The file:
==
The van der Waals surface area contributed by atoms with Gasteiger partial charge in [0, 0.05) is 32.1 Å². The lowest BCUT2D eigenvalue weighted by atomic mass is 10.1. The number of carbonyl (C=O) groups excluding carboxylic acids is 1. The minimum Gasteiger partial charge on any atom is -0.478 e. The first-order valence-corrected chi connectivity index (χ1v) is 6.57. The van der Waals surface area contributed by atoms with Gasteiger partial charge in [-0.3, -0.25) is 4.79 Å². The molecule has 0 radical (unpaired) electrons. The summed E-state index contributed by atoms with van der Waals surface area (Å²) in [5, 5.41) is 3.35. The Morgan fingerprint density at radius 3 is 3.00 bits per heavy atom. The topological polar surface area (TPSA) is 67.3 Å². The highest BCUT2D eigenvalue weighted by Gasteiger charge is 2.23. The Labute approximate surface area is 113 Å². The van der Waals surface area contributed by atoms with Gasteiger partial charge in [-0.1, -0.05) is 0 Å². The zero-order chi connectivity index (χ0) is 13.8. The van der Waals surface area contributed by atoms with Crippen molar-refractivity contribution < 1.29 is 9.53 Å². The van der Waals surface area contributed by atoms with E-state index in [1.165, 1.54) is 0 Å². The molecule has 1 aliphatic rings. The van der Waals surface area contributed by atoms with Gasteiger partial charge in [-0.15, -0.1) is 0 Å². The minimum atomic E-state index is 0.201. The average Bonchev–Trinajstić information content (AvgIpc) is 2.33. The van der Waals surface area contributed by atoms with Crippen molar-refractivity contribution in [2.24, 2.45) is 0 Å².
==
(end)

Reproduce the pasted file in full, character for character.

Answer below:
The van der Waals surface area contributed by atoms with Gasteiger partial charge in [0, 0.05) is 32.1 Å². The lowest BCUT2D eigenvalue weighted by atomic mass is 10.1. The number of carbonyl (C=O) groups excluding carboxylic acids is 1. The minimum Gasteiger partial charge on any atom is -0.478 e. The first-order valence-corrected chi connectivity index (χ1v) is 6.57. The van der Waals surface area contributed by atoms with Gasteiger partial charge in [-0.3, -0.25) is 4.79 Å². The molecule has 0 radical (unpaired) electrons. The summed E-state index contributed by atoms with van der Waals surface area (Å²) in [5, 5.41) is 3.35. The Morgan fingerprint density at radius 3 is 3.00 bits per heavy atom. The topological polar surface area (TPSA) is 67.3 Å². The highest BCUT2D eigenvalue weighted by Gasteiger charge is 2.23. The Labute approximate surface area is 113 Å². The van der Waals surface area contributed by atoms with Gasteiger partial charge in [-0.1, -0.05) is 0 Å². The zero-order chi connectivity index (χ0) is 13.8. The van der Waals surface area contributed by atoms with Crippen molar-refractivity contribution < 1.29 is 9.53 Å². The van der Waals surface area contributed by atoms with E-state index in [1.165, 1.54) is 0 Å². The molecule has 1 aliphatic rings. The van der Waals surface area contributed by atoms with Gasteiger partial charge in [-0.15, -0.1) is 0 Å². The minimum atomic E-state index is 0.201. The average Bonchev–Trinajstić information content (AvgIpc) is 2.33. The van der Waals surface area contributed by atoms with Crippen molar-refractivity contribution in [2.24, 2.45) is 0 Å².